2 Answers

  1. Yes, of course, the size of gray matter affects mental abilities. If it hadn't been for its developmental delays, we'd still be stuck with primate brains, with the same level of awareness, knowledge, and creationism. But our brain is much larger, with about 86 billion neurons. Their connection creates huge opportunities for a person. The cat's brain has only 250 million neurons, which is only 0.29% of the human brain.

  2. To begin with, the question is not entirely correct, although the essence is clearer than clear. It is clear that for the average person who is not particularly familiar with biology, the phrase “gray matter” is very popular, has a certain magical meaning – it is some special matter in the brain that is responsible for intelligence. In practice, everything is somewhat different, more prosaic, and disproportionately more complex. Whether it's your brain or a cat's, it's made up of nerve cells and neuroglia, which is generally considered auxiliary, although this is a somewhat simplified vision. So, a nerve cell consists of a body (soma) and processes (axons, dendrites).�

    The size of the neuron body is small, but the processes are very long, sometimes their length can be measured even in meters, if they stretch through the entire body! Processes can be covered with a myelin sheath, which is actually a special type of cell containing a larger number of lipids. The myelin sheath does not cover the entire process, there are small “bare” areas – Ranvier's intercepts. This structure allows the signal to pass faster, it propagates in a jump-like way along these Ranvier intercepts. The set of processes of nerve cells we call nerves.

    So, the basics of the structure of the nerve cell were sorted out. Now let's get to the point: gray matter is a cluster of nerve cell bodies, and white matter is a cluster of myelinated processes. That's all. Simply put, white and gray matter are relatively separate, because they are two parts of a single whole called a “nerve cell”.�

    About mental abilities. The question is tricky and debatable. It is generally believed that the larger the brain, the more highly developed the body is. “Highly developed” from the point of view of a person, we measure everything by ourselves, we are still egoists. For us, viruses and bacteria are the bottom, the most primitive, but, unlike the classical theory of evolution, which likes to throw words like “low-organized” and “primitive” in a more progressive understanding of the issue, these organisms, on the contrary, can be recognized as the pinnacle of evolution, as the most adapted to life in almost any conditions.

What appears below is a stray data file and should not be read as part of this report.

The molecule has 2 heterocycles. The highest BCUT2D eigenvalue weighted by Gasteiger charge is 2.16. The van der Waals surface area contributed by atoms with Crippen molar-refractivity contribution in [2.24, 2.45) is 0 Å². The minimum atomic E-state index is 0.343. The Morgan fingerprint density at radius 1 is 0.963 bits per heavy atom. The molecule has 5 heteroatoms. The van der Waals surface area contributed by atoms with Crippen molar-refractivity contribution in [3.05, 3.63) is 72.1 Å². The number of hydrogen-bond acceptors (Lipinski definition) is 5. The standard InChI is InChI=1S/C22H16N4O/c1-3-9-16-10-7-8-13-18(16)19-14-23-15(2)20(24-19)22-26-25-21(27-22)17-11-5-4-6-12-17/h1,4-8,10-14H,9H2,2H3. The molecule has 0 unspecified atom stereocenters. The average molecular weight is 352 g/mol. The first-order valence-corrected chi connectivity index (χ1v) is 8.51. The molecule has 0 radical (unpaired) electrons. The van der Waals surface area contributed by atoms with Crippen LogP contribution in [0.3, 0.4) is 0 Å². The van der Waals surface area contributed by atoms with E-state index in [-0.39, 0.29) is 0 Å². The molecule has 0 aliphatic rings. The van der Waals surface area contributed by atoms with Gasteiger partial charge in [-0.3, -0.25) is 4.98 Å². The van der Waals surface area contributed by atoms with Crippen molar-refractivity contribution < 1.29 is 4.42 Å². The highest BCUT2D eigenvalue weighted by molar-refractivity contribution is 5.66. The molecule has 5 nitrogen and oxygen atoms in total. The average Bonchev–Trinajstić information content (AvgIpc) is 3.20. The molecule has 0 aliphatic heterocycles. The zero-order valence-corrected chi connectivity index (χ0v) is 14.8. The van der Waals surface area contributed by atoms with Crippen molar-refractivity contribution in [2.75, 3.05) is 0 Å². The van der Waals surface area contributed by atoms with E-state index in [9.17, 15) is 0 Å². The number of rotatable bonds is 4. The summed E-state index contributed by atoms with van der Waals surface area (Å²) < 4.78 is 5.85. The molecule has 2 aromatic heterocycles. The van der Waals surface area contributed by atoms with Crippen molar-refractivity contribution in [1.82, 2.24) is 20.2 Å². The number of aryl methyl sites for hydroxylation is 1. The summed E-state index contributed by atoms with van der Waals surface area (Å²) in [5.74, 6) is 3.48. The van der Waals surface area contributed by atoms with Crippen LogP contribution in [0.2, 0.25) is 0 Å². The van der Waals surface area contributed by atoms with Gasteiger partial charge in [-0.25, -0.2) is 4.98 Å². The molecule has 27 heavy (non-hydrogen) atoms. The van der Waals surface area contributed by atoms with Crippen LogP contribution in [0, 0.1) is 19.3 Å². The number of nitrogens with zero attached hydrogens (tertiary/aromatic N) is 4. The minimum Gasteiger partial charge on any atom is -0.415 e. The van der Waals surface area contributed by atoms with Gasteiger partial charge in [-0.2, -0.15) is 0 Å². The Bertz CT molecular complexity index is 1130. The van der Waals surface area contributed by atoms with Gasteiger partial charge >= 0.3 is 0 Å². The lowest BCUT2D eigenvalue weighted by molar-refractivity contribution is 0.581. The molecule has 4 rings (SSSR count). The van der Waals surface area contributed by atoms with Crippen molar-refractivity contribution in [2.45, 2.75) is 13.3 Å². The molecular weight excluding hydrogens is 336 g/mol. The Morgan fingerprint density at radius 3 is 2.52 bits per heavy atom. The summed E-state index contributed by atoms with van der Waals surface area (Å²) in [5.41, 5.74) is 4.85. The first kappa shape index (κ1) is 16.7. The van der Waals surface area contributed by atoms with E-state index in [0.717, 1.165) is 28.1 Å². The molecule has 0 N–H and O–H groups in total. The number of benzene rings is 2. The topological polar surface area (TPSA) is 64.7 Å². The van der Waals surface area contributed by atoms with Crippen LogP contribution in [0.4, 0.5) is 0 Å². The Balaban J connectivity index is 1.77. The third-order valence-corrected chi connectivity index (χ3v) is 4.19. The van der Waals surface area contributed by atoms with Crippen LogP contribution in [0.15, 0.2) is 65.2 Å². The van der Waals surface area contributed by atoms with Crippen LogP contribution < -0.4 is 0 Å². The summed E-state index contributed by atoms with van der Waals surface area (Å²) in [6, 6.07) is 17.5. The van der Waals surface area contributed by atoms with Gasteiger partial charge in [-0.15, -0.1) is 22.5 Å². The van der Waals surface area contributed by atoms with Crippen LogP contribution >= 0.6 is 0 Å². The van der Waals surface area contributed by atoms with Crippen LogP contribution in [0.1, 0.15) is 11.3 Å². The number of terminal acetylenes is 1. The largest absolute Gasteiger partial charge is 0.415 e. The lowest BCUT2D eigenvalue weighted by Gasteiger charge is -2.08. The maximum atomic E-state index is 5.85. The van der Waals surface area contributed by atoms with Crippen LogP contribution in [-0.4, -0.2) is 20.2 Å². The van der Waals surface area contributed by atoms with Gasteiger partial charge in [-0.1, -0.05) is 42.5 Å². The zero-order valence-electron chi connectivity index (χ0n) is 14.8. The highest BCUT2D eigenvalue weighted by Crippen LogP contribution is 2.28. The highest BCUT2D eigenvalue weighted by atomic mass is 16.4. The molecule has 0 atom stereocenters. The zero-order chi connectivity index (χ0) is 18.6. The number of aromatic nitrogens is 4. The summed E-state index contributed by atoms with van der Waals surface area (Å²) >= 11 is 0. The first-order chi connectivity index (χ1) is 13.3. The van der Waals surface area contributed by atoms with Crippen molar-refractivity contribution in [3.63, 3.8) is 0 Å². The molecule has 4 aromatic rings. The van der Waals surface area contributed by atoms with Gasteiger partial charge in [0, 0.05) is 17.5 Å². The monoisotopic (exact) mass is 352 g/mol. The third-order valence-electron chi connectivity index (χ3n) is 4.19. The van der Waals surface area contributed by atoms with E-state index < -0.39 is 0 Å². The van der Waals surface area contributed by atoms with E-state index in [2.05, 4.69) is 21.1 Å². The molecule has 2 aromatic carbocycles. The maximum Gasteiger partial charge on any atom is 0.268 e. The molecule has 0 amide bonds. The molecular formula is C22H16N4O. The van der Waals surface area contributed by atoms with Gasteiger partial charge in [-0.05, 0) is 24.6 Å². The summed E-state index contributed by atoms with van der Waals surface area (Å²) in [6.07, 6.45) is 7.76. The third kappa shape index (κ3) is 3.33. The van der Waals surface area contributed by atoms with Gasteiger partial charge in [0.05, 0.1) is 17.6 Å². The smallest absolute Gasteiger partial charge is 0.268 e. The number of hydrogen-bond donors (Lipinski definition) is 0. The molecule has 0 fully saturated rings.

So, of course, the larger the brain, the more nerve cells it has, the more connections it has, and even new brain structures and evolutionary know-how can appear. So, the number of cells and the volume of the brain itself do not mean much. The point is always in the details, there is little that is solved by a rough amount.

    First, when talking about brain volume, you need to immediately adjust for body size. It is clear that the cat is much smaller than a person, so the brain will be lighter in grams. If she's not a mutant)

    Secondly, the ratio of the mass of the spinal cord to the brain is important. So, in cats it is 1: 1, in dogs 1: 3, in lower monkeys 1: 16, in humans 1: 50.

    Third, and most importantly, size doesn't guarantee anything. And if, between different animal species in the evolutionary series, you can still say something about mental abilities based on brain mass, then God forbid to measure intelligence by brain mass in humans. There is a classic example that Anatole France had a brain mass of approx. 1 kg, Turgenev – 2 kg, and some patient with idiocy and epilepsy-2.8 kg. So there is no direct connection.

    Much more important is not a quantitative advantage, but a qualitative one. In humans, for example, more than in any other animal, the new cortex prevails over the old, and some areas are very strongly developed or even appear for the first time, such as the centers that provide written and oral speech. The second alarm system, in fact.

    The human cortex is characterized by the highest degree of differentiation and complexity of the columnar organization, especially in its specific departments.In the course of evolution, the number of associative cortical neurons, the degree of branching of dendrites and the number of spines on them, the number and plasticity of synapses increased, and the efficiency of neurotransmitter processes and enzyme systems of the brain increased.

    We are smarter than a cat, not only because we have more gray matter, but because our brain is designed differently, and it functions differently.

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